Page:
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Annual Report 2018

Capital projects underway

New kinesiology building opens

Photo credit: Julian Parkinson

The University of New Brunswick opened the doors of the new Kinesiology Building on our Fredericton campus in early August.

This 60,000-sq. ft., $36-million building will create a nationally significant research cluster focused on health, wellness, physical fitness and health promotion that will establish New Brunswick as a leader in preventative healthcare.

“In addition to the many initiatives and programs at UNB focused on preventative healthcare, this expansion has further positioned us to be a wellness leader in our region,” said Dr. Eddy Campbell, UNB’s president and vice-chancellor. “This renewed space has become the new home for our growing faculty of kinesiology, which is one of the best in the country.”

The growing cost of treating chronic illnesses is driving the demand for more applied research in preventative and rehabilitative care.

Along with advancements in research and education the new building will bring, it also has a number of unique features.

Trees from the project site were harvested into a seating area, teaching podium, reception desk and locker room benches for use inside the building; chairs from the seating area of “The Pit” in the Lady Beaverbrook Gym have been refurbished; a living wall and a vegetative roof bring life to the indoors and outdoors, and recycled rain water is used throughout the building.

A 50-year time capsule was placed in the building’s cornerstone, containing dozens of items such as a handcrafted pencil from a former kinesiology dean, a Fitbit, the UCard of UNB’s 2017 Student Union president, and a 3D printed whistle created by an engineering student.

The project was made possible thanks to support from alumni and friends and a $24.87-million investment from the Government of Canada and the Province of New Brunswick.

Federal funding has been allocated through the Post-Secondary Institutions Strategic Investment Fund, a program that will provide up to $2 billion to enhance and modernize research facilities on Canadian campuses and improve the environmental sustainability of these facilities.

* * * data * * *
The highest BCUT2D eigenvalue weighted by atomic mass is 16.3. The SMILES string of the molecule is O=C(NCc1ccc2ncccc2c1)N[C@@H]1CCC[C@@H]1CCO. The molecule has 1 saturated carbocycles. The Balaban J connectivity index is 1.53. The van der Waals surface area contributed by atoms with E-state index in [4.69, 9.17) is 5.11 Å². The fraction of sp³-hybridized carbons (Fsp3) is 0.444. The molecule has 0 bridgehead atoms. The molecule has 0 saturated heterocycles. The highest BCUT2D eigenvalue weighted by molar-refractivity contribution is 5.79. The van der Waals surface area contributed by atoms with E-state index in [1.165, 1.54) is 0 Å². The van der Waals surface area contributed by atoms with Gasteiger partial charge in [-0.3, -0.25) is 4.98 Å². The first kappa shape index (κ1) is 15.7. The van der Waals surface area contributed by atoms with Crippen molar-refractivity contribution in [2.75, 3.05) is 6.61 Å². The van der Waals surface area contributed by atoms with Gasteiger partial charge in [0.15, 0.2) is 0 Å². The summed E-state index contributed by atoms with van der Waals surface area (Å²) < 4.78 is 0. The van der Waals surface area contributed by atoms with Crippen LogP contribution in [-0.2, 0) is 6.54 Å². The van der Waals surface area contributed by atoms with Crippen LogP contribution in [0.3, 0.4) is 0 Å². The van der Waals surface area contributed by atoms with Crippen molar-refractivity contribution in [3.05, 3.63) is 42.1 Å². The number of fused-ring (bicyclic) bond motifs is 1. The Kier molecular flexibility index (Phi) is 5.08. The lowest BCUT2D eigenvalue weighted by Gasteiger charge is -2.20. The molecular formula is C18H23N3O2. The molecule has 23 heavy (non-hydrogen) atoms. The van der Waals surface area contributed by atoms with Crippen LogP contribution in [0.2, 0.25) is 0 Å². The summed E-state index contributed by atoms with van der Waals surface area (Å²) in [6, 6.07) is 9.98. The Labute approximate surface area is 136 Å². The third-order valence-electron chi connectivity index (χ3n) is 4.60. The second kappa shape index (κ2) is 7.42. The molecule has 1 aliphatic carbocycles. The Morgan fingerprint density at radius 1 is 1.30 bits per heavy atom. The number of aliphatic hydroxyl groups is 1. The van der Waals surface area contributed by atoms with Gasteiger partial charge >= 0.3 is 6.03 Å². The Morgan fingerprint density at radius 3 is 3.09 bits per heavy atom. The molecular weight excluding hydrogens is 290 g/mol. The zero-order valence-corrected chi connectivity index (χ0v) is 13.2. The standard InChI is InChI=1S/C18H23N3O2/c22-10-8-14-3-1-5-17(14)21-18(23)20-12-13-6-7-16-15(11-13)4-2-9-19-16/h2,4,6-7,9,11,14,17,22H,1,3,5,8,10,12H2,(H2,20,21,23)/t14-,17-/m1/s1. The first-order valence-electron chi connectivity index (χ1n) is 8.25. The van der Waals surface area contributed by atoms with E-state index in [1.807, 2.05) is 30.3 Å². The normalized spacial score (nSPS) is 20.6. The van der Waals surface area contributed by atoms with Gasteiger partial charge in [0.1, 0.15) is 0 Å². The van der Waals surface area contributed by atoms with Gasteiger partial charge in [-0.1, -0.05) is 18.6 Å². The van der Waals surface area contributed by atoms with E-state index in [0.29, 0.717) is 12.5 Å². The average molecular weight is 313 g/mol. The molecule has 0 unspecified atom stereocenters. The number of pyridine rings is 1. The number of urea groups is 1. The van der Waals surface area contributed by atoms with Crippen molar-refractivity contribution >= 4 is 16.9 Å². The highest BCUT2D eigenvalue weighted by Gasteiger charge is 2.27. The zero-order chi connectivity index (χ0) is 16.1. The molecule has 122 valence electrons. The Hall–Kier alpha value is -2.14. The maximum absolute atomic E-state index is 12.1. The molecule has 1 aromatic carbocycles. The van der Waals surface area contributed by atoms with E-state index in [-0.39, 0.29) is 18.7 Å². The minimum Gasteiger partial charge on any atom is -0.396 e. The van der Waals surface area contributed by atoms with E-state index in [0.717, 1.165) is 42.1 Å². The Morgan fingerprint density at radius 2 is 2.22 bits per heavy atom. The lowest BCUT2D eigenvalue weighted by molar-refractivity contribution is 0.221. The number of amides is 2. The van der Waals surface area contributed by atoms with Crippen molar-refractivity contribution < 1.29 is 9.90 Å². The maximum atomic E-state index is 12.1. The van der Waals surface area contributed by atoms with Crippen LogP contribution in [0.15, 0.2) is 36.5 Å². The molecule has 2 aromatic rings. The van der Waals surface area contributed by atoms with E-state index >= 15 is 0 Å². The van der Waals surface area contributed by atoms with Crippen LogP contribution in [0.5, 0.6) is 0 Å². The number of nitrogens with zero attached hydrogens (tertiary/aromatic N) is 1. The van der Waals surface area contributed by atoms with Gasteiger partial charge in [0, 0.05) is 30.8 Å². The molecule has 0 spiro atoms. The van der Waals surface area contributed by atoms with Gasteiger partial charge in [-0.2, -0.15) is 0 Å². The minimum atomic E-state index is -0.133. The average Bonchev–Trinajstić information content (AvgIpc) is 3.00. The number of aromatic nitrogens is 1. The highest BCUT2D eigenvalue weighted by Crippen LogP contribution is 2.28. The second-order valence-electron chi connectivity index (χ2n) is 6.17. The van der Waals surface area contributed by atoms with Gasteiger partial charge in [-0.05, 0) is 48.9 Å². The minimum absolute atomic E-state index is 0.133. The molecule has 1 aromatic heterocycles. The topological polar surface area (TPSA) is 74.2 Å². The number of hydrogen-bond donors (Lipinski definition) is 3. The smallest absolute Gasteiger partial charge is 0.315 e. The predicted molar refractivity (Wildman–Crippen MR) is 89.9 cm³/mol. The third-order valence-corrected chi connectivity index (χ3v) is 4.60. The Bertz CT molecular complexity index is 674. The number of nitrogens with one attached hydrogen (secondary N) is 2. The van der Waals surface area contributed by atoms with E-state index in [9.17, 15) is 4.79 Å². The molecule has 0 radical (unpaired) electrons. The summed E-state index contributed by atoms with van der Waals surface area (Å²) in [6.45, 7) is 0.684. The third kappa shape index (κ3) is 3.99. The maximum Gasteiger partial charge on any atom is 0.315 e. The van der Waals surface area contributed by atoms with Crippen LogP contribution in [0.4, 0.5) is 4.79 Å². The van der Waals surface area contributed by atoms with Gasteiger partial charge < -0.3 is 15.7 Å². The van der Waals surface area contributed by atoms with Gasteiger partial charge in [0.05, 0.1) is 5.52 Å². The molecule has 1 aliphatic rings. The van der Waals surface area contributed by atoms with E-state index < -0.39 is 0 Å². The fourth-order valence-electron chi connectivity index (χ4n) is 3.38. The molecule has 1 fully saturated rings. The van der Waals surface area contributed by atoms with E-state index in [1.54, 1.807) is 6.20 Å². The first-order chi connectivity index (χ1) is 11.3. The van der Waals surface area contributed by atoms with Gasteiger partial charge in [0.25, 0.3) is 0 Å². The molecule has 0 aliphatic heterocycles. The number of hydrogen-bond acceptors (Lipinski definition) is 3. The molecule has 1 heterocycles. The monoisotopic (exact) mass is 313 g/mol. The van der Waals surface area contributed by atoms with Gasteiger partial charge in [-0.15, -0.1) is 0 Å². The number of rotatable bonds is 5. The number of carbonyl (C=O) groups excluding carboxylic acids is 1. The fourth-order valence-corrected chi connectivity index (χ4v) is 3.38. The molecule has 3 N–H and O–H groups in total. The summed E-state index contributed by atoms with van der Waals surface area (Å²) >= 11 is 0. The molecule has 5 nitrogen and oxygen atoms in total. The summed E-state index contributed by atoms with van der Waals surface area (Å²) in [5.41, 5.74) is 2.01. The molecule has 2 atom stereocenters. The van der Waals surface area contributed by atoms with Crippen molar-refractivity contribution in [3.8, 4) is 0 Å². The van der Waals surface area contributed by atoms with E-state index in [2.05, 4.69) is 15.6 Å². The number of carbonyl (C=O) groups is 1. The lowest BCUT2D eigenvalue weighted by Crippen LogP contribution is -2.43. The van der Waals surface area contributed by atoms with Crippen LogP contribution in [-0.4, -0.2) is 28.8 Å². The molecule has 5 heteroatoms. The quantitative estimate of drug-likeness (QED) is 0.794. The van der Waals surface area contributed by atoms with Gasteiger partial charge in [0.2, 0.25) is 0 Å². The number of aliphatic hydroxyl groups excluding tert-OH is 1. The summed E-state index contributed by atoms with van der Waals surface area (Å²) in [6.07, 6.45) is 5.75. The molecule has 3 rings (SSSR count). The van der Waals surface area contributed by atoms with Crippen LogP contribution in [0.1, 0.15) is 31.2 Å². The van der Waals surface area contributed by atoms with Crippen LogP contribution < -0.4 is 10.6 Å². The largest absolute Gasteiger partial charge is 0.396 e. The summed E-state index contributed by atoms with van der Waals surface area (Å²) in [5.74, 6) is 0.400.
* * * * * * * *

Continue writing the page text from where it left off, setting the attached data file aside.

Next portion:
Multi-research greenhouse ready for cultivation

A multi-research greenhouse is ready to become the cream of the crop now that it is completed on our Saint John campus.

The existing greenhouse had reached the end of its structural life, and the university was studying options to renovate or replace it.

This new greenhouse will allow UNB to conduct research to the benefit of students, researchers and industries such as aquaculture, healthcare and pharmaceutical development.

A research leader in potential medicinal compounds in wild plants, UNB research is supporting the development of new plant-based medicines, including compounds that have the potential to cure life-threatening diseases such as cancer.

This $1.3 million replacement project allowed for the demolition of an outdated facility and eliminated significant levels in accumulated deferred maintenance and will improve the environmental footprint of the Saint John campus by reducing energy consumption and reducing greenhouse gas emissions.

Of the $811,000 in funding invested, $586,000 is federal and $225,000 is provincial. This is an additional project that has received federal funding through the Post-Secondary Institutions Strategic Investment Fund.

Institute of Biomedical Engineering is getting a new centre

(L-R) Karen Cunningham, UNB’s Vice-President Administration & Finance; Dr. Jon Sensinger, Acting Director of IBME; Stephen Horsman, Deputy Premier of New Brunswick; Dr. Chris McGibbon, Project Lead and Professor of Kinesiology at UNB.

UNB’s Institute of Biomedical Engineering will expand this year with the creation of a new centre thanks to approximately $5 million dollars in investments from the Government of New Brunswick, from The Canada Foundation for Innovation and from Bob (BScCE ’61, MScCE ’63) and Barbara Pickett.

Funding will go toward the construction of a specialized rehabilitation research space and the purchase of state-of-the-art rehabilitation equipment.

“The Institute of Biomedical Engineering at UNB has been building and expanding its research capacity through close collaborations with partners throughout the world,” said Dr. Eddy Campbell.

“Through these partnerships, and with support from the Province of New Brunswick, our researchers will be able to address some of the most important challenges facing neurorehabilitation in Canada and beyond.”

The Institute of Biomedical Engineering is world-renowned for its multi-disciplinary research unit. Since 1965, the Institute has furthered biomedical engineering education, research and community service.